Taming a fatal blood cancer
CINCINNATI – When a dangerous defect on chromosome 11q23 disrupts the genetic programming of blood cells, it causes an aggressive and deadly blood cancer called acute myeloid leukemia (AML). With a dismal survival rate of 20-40 percent and desperate need for better treatments, scientists at Cincinnati Children's report finding a potential therapeutic target for AML in preclinical laboratory tests on donated human cells and mice.
When scientists blocked the target molecule on human AML cells in combination with other known AML treatments, the cancerous blood cells died and were replaced by regenerating, healthy white blood cells, according to principal investigator H. Leighton Grimes, PhD, and study first author Sara Meyer, PhD, a former member of the Grimes laboratory.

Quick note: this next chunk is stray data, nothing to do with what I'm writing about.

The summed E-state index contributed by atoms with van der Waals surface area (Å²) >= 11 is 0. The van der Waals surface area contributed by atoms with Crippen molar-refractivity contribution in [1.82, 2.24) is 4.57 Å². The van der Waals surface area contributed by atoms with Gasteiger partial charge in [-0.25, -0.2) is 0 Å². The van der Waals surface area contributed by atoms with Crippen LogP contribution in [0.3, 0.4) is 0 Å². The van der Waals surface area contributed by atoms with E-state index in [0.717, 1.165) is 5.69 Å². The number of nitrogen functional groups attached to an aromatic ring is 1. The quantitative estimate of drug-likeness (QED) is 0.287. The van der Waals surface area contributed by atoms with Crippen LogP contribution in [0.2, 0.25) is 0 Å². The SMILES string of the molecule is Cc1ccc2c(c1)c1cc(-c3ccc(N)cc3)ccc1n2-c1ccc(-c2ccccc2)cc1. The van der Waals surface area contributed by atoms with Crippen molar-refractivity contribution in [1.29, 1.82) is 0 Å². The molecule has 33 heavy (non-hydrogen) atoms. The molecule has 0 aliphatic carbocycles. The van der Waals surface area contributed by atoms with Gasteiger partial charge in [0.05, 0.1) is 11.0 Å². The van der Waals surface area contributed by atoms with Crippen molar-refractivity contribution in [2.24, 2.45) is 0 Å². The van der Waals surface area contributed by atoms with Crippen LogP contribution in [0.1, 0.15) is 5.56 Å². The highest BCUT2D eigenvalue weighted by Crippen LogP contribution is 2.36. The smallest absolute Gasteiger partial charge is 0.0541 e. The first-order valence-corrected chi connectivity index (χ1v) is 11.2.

The target molecule is F-box protein S-phase kinase-associated protein 2 (Skp2). Skp2 degrades another protein called p27Kip1 that is important to the formation of healthy blood cells.
Published online in the Journal of Experimental Medicine, the study's findings are not ready for clinical application, according to Grimes. They do suggest the possible development of effective targeted therapies for AML.
"Our work provides a complete mechanistic look into the function of genetic and molecular programs driving this leukemia, and it exploits these processes to identify actionable therapeutic targets,'' said Grimes, director of the Cancer Pathology Program at Cincinnati Children's. "We still have extensive additional testing to conduct in laboratory animal models of AML before knowing if this approach will translate to patient care."
Abnormalities on 11q23 cause the fusion of harmful genes in aggressive AML blood cancer–the Mixed-Lineage Leukemia (MLL) gene and a multitude of other genetic partners. In this study the investigators closely analyzed MLL-AF9, which includes the AF9 gene, a frequent partner in AML.